Image Credit: Devolver Digital

GamesBeat: Do you like the holidays? Why or why not?

Fork Parker: The holidays are absolutely fantastic because people buy video games with reckless abandon, sometimes with no intention of playing them at all just because it’s a deal, just like baby Jesus used to do. All these velvet-covered jet skis and gold-plated Segways don’t pay for themselves, so I’m all for holiday excess.

GamesBeat: What game do you wish people would quit playing this holiday season and why?

Parker: If you start up a game and you don’t see a splash screen that notes it was published by Devolver Digital, then I prefer you not play it. These so-called non-Devolver Digital games might be entertaining, but in the end, their purchase doesn’t help me achieve my goal of vast wealth.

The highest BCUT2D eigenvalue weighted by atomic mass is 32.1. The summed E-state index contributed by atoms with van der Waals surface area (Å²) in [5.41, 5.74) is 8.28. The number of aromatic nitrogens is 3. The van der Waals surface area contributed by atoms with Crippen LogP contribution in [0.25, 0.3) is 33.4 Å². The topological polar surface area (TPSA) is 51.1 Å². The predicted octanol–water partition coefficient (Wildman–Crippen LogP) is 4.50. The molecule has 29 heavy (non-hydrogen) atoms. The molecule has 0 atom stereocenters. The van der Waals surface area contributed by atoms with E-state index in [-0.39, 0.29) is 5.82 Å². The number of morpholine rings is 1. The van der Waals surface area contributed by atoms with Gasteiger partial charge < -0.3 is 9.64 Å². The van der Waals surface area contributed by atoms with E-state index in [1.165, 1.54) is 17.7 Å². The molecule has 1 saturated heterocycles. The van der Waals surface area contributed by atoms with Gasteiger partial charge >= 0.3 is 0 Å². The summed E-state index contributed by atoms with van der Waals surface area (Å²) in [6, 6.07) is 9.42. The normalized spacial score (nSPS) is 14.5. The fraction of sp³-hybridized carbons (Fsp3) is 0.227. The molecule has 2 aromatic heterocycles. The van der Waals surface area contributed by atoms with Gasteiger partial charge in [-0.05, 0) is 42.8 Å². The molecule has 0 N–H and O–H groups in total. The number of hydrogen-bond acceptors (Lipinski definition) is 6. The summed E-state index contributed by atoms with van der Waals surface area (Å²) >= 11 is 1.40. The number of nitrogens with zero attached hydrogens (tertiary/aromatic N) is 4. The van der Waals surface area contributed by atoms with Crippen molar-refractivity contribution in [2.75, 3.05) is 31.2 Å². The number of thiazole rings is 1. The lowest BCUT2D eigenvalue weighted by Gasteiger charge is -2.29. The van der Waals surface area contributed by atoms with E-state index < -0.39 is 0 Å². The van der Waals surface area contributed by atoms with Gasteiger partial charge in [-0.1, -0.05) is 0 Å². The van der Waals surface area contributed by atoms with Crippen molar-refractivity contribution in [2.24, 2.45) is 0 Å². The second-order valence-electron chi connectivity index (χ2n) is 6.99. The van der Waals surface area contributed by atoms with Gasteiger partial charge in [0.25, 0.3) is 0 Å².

GamesBeat: Do you shop on Black Friday, and if so, what do you buy?

Parker: I’ve become wealthy and irresponsible enough to not care about deals like the rest of you poor people. Billionaires such as myself actually have our assistants make all our purchases at full price on Platinum Thursday, the day before Black Friday. Don’t tell anyone I told you about that; it’s supposed to be a rich-person secret.

GamesBeat: Who’s your favorite video game villain and why?

Parker: Kirby is easily my favorite video game villain because of his unwavering commitment to taking anything that he wants and using whatever he can find for his own personal gain. This philosophical stance that “greed is good” takes real courage in a modern world that has gone soft, and I applaud that pink little blob for taking whatever he wants with no apologies.

Uh oh, he's got the angry eyes!